Sunday 10 May 2020

Megha Nayar, Prose 500 2020 Shortlist

The Sunset Lovers

It is a monsoon morning, and I wake up to the promise of some well-timed therapy.

A dust storm has brewed all night, leaving behind a thin film all over the house. The specks catch my eye first thing, and before I know it, vitality begins to throb anew in my veins.

I brush vigorously, ridding my teeth of much imagined squalor. As the brush runs over each tooth, I imagine a thick yellowness lifting. My mouth feels like the spring. I wash my face and comb my hair, both slightly alleviating the disarray in my heart. A bath beckons too, but it’ll be sweeter post the cleansing.

Five minutes later, I am armed with a wet dust cloth, a sponge, a bowl of water and a spray can. I begin with the TV cabinet – that is where most of the dust has chosen to settle. With a dramatic swipe, I run my armour over the intrusion, gathering up the muck and depositing it in the water bowl. Satisfied, I grab a look at the dust cloth – it’s turned a muddy brown already.

Over the next hour, I go from the cabinet to the couch, the study table, and then to the windows. With each swipe that uproots layers of dust, I feel my senses come awake. With each move, I feel my balance return.

The cleansing over, I collapse into my armchair. Sunshine has begun to stream into the room, filling my mind with its own sweet music. The yellow walls appear jaundiced no more, and the chirping of the birds isn’t grating on my ears. The morning has returned, her glories in tow. Or maybe I now see her better, with a sanitised heart.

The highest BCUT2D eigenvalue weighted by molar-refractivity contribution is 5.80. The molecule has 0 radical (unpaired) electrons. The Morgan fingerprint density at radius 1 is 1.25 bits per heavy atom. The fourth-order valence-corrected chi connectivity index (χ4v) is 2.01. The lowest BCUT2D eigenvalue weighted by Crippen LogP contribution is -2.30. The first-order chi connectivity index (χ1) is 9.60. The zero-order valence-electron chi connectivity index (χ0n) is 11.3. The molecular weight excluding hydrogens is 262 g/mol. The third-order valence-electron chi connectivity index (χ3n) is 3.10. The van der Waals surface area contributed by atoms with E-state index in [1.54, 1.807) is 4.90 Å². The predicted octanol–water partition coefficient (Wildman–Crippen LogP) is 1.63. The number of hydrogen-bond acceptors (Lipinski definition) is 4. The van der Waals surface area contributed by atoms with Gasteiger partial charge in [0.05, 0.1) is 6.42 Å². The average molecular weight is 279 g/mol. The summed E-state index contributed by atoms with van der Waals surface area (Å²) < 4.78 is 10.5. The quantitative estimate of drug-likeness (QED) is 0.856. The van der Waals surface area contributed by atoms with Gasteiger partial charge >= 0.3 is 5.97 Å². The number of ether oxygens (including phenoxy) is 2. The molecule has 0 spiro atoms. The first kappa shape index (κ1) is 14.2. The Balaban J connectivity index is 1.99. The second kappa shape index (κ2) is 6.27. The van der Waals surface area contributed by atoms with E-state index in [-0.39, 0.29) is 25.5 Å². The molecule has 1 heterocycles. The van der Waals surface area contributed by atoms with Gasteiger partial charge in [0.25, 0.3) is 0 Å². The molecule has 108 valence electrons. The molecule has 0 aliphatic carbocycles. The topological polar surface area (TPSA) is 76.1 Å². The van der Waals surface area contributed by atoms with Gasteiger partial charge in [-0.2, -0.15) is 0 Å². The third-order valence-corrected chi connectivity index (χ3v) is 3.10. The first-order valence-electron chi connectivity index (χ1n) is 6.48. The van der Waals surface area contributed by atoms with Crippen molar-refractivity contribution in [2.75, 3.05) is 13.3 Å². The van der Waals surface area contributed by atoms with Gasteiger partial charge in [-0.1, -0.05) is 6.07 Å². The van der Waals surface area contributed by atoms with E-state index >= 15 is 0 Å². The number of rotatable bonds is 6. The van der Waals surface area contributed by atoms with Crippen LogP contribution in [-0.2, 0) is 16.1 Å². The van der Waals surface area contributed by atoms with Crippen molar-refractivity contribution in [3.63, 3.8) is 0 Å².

I think Nature knows just when to invade my home. She comes visiting just when I’m beginning to lose my resolve to face the sunrise.

Entry 2: Getting Appa to agree

He was engrossed in the newspaper. Today, the big news was the new-found friendship between America and North Korea. He read the special edition cover-to-cover.

In his 64 years, Manichandran Iyer had never stepped out of Mangalore. But reading international headlines made him feel in control, like he was in sync with the world. It gave him power and superiority.

Anushree lingered in a corner. She wanted an approval from him but was considering her chances. The prospect of rejection was petrifying. No, she couldn’t allow that. He had to agree.

Anushree had always been a “good girl”. The open book types. The kind of kid whose confidence comes not from having a high self-worth, but from having nothing to hide.

Today though, she felt her approach would have to change. A straight question would not do. This game needed strategy and new moves.

“Appa...” she ventured.
“Remya and Dhivi chose Mumbai for their internships.”

“Remya got Indian Express and Dhivi got The Hindu.”


“Surprisingly, both their dads agreed.”


“Venkat Uncle and Padma Aunty were asking me too… but I told them you wouldn’t allow me. So the college will send me to a local newspaper here only.”


“So, the Placement Council is thinking of approaching Mangalore Daily for me.”

His head was churning. She could hear it. The mention of the other dads had triggered it. She waited.

The answer took a full twenty minutes coming.

“You can also go to Mumbai. Will give you my authorisation letter today. But, be very careful. Don’t let me down.”

“Thanks, appa!”

The game had paid off. Ego had defeated patriarchy.

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